Many of you have followed the adventures of “To Make As Perfectly As Possible” for years, including the frustrating chaos of our document flow during Roubo on Marquetry. I am happy to say that most of that particular set of headaches was solved at the outset of “Roubo on Furniture Making,” which is now in the hands of the Lost Art Press elves who make magic happen.
From the outset of “Roubo on Furniture Making,” I treated every individual plate and its accompanying text as a stand-alone unit. Given the badminton game that emerges from creating a volume such as this, that strategy was a lifesaver. Consider the minimum possible travels for each word:
- Michele transliterates the French text. Because she is a translating machine this is actually the least time-consuming part of the project. By far.
- I receive Michele’s transliteration and massage it as extensively as necessary to make it comprehensible to a 21st-century craftsman. This is usually the most time-consuming part of the project.
- My edited and annotated text goes back to Michele to make sure I am not misrepresenting the text.
- Michele reviews it and send is back to me. (Actually, the preceding two steps are repeated several times until we are in agreement.)
- Once we are in agreement we sit together, literally side-by-side as I read aloud every word of the English manuscript while she follows the original French text. We stop and discuss as often as necessary, which can be pretty often.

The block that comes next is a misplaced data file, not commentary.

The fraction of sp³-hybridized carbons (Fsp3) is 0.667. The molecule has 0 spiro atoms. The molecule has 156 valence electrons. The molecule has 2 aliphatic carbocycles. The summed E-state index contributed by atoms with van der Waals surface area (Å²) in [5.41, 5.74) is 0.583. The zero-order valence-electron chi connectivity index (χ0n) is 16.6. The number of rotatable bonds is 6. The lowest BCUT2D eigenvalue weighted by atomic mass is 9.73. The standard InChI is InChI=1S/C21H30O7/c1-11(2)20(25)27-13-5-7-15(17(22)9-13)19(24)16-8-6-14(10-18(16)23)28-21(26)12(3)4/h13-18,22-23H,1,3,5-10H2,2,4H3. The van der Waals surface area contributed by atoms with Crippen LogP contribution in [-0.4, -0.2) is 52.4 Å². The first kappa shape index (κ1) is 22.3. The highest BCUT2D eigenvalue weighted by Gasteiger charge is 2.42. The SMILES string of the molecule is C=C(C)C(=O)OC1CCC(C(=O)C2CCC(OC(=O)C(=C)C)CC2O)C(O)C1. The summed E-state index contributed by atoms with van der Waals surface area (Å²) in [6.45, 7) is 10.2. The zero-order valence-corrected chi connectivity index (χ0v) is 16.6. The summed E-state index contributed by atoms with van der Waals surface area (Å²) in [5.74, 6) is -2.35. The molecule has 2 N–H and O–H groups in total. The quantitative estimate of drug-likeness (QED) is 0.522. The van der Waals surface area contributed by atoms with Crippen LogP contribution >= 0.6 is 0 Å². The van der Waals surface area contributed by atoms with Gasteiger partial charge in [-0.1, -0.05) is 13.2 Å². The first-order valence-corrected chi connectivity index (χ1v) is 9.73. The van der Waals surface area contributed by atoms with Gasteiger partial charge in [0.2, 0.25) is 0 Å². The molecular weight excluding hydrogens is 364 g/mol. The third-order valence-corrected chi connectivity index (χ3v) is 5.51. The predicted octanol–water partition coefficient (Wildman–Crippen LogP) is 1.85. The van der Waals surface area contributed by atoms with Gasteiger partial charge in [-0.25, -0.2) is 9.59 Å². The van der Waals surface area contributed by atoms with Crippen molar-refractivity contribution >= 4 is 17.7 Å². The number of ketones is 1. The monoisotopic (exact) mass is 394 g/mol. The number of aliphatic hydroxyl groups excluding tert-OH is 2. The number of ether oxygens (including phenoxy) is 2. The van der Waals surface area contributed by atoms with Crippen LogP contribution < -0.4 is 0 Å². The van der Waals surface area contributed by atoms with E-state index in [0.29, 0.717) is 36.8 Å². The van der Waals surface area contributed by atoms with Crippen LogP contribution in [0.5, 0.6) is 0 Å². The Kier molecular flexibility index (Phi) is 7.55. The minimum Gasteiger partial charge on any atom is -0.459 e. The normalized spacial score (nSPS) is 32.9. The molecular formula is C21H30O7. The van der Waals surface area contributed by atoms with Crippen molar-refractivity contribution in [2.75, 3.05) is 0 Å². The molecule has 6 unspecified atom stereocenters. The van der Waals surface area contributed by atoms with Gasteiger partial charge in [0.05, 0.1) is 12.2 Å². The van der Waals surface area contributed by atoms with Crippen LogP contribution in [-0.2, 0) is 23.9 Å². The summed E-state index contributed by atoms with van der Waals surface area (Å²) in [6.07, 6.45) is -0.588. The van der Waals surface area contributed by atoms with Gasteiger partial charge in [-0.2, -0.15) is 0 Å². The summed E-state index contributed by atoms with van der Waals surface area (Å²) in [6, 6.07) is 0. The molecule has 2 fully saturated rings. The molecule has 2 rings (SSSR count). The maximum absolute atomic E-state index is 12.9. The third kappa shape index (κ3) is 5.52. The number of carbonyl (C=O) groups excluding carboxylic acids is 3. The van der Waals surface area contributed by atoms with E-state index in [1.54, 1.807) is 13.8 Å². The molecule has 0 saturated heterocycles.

- Once we complete the read-through, it goes to Philippe Lafargue in France to read our product with the eye of a native Frenchman trained in chairmaking at Ecole Boulle.
- Philippe returns it to me, and I massage his comments into a completed whole.
- It then goes to LAP for a first round of editing.
- It is returned to me to review and if necessary to revise the edits.
- It goes back to Michele and Philippe for one last look.
- Then it goes back to LAP, and they begin to do the magic that they do to make it into a physical book.
To give you a sense of the scale for “Roubo on Furniture Making” (almost twice as big as “Roubo on Marquetry”) we have included the following plates:
Plate 4: The Way to Stack and Saw Wood
Plate 5: The Processes and Tools Used By Sawyers
Plate 8: Samples of Joinery
Plate 9: Doubled Assemblies with Dovetails
Plate 10: Jupiter’s Thunderbolt Joints for Lengthening
Plate 11: Interior View of a Woodworking Atelier
Plate 12: Tools Appropriate for Sawing Wood
Plate 13: Tools Appropriate for Smoothing Wood
Plate 100: The Way to Take Measurements of the Woodwork and to Draw it on the Plan